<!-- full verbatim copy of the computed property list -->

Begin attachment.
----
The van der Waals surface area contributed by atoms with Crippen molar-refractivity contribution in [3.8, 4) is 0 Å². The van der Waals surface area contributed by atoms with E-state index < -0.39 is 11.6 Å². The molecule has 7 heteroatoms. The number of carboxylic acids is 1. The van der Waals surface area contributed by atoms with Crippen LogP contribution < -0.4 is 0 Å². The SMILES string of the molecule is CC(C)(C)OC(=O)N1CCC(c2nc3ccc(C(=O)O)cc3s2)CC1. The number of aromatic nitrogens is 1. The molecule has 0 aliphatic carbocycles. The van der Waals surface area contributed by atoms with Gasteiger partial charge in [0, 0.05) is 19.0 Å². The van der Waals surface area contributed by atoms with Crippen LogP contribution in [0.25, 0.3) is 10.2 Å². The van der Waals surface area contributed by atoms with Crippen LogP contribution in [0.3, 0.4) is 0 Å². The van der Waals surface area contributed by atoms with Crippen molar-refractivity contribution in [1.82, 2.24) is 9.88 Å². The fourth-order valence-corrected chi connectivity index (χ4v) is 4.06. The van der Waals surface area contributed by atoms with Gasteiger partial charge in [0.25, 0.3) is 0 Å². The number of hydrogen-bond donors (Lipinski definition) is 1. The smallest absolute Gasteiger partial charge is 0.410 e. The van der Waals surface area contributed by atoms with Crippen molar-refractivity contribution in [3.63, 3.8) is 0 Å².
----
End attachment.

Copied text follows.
The van der Waals surface area contributed by atoms with Crippen molar-refractivity contribution in [3.8, 4) is 0 Å². The van der Waals surface area contributed by atoms with E-state index < -0.39 is 11.6 Å². The molecule has 7 heteroatoms. The number of carboxylic acids is 1. The van der Waals surface area contributed by atoms with Crippen LogP contribution < -0.4 is 0 Å². The SMILES string of the molecule is CC(C)(C)OC(=O)N1CCC(c2nc3ccc(C(=O)O)cc3s2)CC1. The number of aromatic nitrogens is 1. The molecule has 0 aliphatic carbocycles. The van der Waals surface area contributed by atoms with Gasteiger partial charge in [0, 0.05) is 19.0 Å². The van der Waals surface area contributed by atoms with Crippen LogP contribution in [0.25, 0.3) is 10.2 Å². The van der Waals surface area contributed by atoms with Crippen LogP contribution in [0.3, 0.4) is 0 Å². The van der Waals surface area contributed by atoms with Crippen molar-refractivity contribution in [1.82, 2.24) is 9.88 Å². The fourth-order valence-corrected chi connectivity index (χ4v) is 4.06. The van der Waals surface area contributed by atoms with Gasteiger partial charge in [0.25, 0.3) is 0 Å². The number of hydrogen-bond donors (Lipinski definition) is 1. The smallest absolute Gasteiger partial charge is 0.410 e. The van der Waals surface area contributed by atoms with Crippen molar-refractivity contribution in [3.63, 3.8) is 0 Å².